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Journal of jjore (6662)

Tuesday July 10, 2007
03:46 PM

My unauthorized CPAN upload

[ #33772 ]

I took Andy Lester's File::Next module and changed it so that archives are just strange directories. I can now use Andy's nifty ack program directly on a CPAN repository.

Thing is... to share it I uploaded it in the original namespace as a developer version and without asking for his approval first. My thinking is that neither PAUSE nor CPAN are going to index my version because I don't have permissions to the namespace and it's marked as a developer version anyway.

Was this a bad idea? Andy seems to think so - maybe I'll confuse people with my changes. I figure this is a valid model for sharing changes around to other CPAN-folk. Hack on someone else's module, upload it, maybe it gets indexed one day. Probably not though.

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  • I don't see it on search.cpan.org unless I go to it directly from ~jjore. It isn't visible from http://search.cpan.org/dist/File-Next [cpan.org] or http://search.cpan.org/~petdance/File-Next-1.00/ [cpan.org].
  • I see none. Actually the recent changes to search.cpan.org, cause for much groaning and complaining, would seem to encourage this sort of thing precisely for the reason you cite: only someone who is authorised for the namespace can make indexed releases to it.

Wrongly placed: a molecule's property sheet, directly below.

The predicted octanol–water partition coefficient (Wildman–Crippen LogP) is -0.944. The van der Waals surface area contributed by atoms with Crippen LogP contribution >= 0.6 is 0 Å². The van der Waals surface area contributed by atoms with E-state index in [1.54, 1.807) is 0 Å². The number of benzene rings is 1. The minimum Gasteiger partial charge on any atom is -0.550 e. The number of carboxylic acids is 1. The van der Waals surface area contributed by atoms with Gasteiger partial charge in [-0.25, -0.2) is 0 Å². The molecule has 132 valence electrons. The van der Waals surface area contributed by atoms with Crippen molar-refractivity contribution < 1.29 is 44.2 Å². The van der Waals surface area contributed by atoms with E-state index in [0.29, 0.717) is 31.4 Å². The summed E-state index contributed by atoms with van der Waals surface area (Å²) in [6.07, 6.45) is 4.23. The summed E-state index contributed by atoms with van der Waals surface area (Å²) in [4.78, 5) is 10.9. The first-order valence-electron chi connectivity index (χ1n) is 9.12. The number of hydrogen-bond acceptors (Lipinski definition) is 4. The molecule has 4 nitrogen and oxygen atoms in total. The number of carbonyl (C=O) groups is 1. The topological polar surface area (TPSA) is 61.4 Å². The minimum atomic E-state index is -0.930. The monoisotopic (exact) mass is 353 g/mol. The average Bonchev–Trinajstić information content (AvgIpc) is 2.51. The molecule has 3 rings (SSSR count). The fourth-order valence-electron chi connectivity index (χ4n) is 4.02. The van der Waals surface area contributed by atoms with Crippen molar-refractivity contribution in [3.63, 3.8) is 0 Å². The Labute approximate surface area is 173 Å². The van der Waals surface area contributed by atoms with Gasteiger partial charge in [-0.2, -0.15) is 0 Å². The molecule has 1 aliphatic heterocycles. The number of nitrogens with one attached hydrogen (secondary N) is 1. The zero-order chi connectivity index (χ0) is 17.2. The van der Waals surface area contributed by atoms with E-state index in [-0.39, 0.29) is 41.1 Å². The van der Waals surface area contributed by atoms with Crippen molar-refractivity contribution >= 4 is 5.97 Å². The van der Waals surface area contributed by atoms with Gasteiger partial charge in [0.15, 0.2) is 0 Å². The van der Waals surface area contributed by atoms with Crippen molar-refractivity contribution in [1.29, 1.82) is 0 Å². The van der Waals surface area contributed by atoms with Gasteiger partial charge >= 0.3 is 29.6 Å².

• I think it's a good idea that is made confusing by the existing CPAN system. It means that File-Next-1.00_01 (or whatever) shows up in new module uploads, which means a lot of people are likely to see links to it. Does anything else index it? I wonder what happens if Andy now uploads 1.000_01.

    I'd love to see an ease in this sort of concept, but I think that the CPAN makes it end up being confusing.
    --
    rjbs
    • It won't get installed thru the shell, but regardless, it's potentially confusing to people.

      The biggest thing that makes it a bad idea is when the author asks you to take it down. That should end the discussion right there.

      --

      --
      xoa

      • The biggest thing that makes it a bad idea is when the author asks you to take it down. That should end the discussion right there.

        No it doesn't. You asked me to take it down because it was confusing. I didn't understand why you thought so and since I had a valid reason to have the unauthorized version on CPAN, figured it'd be ok to chat you up and later, thought to chat use.perl up. That's not a conversation killer, I still don't know why you said that.

        My reason for putting the release from my "branch" on

      • If the author takes it down, that makes it something that the author would prefer you not do, which doesn't necessarily make it a bad idea. If I use your tool to do something you don't like, and you ask me not to, that doesn't make it a bad idea.

        It also doesn't end the discussion. I would, in fact, suggest that it *starts* the discussion.

        There is a simple solution to wanting to avoid derivative works: prohibitive licensing.
        --
        rjbs
        • I don't care if he makes a derivative work from File::Next. In fact, that's likely to be the result, based on what I've skimmed in the code. My only objection is that he uploaded his derivative work with the same name.